• Realize that the younger a child is when identified as dyslexic, the sooner help can begin. If possible, you want to identify the situation before the child becomes frustrated and discouraged, and before the child is labeled as “different.”child making letter T with his body
  • Ask your school district to test the child. Because of the child’s age, the district might balk, and say he will be tested when in kindergarten, or first grade, or later.  Sometimes the district will become involved if you have some “proof” that the child is dyslexic.  This might require private testing at your expense by some recognized expert.
  • From the school district, find out what services your child will receive and when.baby reading a book
  • If the school district “officially” won’t help, make an appointment with your elementary school’s reading specialist. She will probably have ideas you can start with, and she might be able to lend you materials or at least identify materials that will help.
  • Consider hiring a reading tutor, one with experience teaching children with dyslexia. A good tutor will use many strategies, particularly game-like, hands-on approaches that will appeal to a preschooler.boy sees a T in STOP
  • If someone else in the immediate family has dyslexia, there’s a good chance your child has the same kind of reading problem and can be helped the same way. What worked for your other relative?
  • Check out ideas on the internet. Use keywords such as dyslexia, preschooler, reading and learning strategies.
  • Begin working with your child yourself. Focus on the sounds of the language first, and make sure your child can hear them and pronounce them properly.  Only then match sounds with letters.mother works with child reading story book
  • Is letter recognition difficult? Buy an ABC puzzle or letter tiles or a Scrabble game.  Use the letters to play games forcing the child to identify letters.  Unfortunately, most sources for letters use only capital letters, and it is generally lower case letters which cause problems.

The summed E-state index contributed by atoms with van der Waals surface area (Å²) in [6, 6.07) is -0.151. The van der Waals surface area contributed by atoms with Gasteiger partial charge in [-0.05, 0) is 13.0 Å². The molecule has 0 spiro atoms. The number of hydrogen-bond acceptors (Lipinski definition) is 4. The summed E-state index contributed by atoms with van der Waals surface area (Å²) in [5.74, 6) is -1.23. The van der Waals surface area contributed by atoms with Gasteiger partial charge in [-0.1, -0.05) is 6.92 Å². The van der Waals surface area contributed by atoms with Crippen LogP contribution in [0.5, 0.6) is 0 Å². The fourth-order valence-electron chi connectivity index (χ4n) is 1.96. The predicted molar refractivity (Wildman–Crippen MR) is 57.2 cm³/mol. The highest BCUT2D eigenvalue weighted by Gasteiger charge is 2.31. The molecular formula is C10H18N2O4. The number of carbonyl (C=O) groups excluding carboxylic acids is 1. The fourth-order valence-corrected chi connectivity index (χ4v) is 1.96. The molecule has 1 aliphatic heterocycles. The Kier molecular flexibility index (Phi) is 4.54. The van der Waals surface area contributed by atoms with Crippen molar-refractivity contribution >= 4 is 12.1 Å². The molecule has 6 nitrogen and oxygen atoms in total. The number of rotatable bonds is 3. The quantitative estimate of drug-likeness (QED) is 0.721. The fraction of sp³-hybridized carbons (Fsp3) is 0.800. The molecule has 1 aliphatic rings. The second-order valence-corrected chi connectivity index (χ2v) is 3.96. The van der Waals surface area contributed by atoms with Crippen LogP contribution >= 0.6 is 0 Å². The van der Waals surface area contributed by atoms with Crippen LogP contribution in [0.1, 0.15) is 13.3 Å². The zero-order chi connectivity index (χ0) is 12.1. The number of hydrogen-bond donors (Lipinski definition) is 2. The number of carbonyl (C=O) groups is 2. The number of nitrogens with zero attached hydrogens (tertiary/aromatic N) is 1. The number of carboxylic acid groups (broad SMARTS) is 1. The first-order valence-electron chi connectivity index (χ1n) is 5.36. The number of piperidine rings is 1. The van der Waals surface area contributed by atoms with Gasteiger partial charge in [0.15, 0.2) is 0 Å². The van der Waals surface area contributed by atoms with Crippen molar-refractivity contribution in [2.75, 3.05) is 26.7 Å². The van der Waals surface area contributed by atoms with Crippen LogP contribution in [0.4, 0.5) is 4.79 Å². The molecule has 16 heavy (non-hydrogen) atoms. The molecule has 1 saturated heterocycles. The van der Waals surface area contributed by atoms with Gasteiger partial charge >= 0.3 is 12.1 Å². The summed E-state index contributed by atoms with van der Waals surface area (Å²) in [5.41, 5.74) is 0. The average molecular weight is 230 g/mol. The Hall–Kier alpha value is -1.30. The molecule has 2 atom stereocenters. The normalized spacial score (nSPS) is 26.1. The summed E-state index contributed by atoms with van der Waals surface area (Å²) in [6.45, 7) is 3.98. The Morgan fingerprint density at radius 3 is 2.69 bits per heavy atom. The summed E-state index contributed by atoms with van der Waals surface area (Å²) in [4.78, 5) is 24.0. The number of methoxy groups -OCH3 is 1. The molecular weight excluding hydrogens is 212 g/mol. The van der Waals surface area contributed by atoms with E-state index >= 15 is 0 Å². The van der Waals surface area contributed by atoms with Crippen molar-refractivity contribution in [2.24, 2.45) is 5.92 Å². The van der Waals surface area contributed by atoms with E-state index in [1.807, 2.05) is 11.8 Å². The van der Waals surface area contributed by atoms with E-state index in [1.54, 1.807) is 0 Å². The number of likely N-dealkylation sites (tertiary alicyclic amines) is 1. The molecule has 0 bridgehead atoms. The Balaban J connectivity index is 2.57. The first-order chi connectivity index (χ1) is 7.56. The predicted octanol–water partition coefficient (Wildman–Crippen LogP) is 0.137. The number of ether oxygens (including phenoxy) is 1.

• Work on printing letters properly. If fine motor coordination is difficult, use a computer keyboard instead.  But again, most keyboards identify the keys with capital letters.Mother shows child spelling of her name Kelly
  • Use music. Teach your child the ABC song.  Sing songs together which rhyme or read nursery rhymes.
  • Teach directions. Up, down. Left, right.  Inside, outside.
  • You may find it takes longer for your dyslexic child to master certain skills when compared to a child without reading difficulties. Be patient.  If a younger sibling is catching on faster than the dyslexic child, work with each child independently and out of earshot from one another.  If at all possible, conceal from your child that he is having reading difficulties.  Find ways for him to succeed at learning.A teacher says the first part of a rhyme, and the child says the rest of it.

How about pulling your child out of preschool, or stopping all reading instruction for a year or until the child is seven or until the child reaches first grade?  These are not good solutions.  In pre-K students are expected to know their letter sounds and to match them with ABC’s.  In kindergarten children are expected to read CVC words, high frequency words, and some two-syllable words.  A child who can’t keep up with his classmates develops low self-esteem which can intensify reading problems.

Be proactive.  If you think your three or four-yer-old shows signs of reading difficulty, act as soon as possible for the best outcome.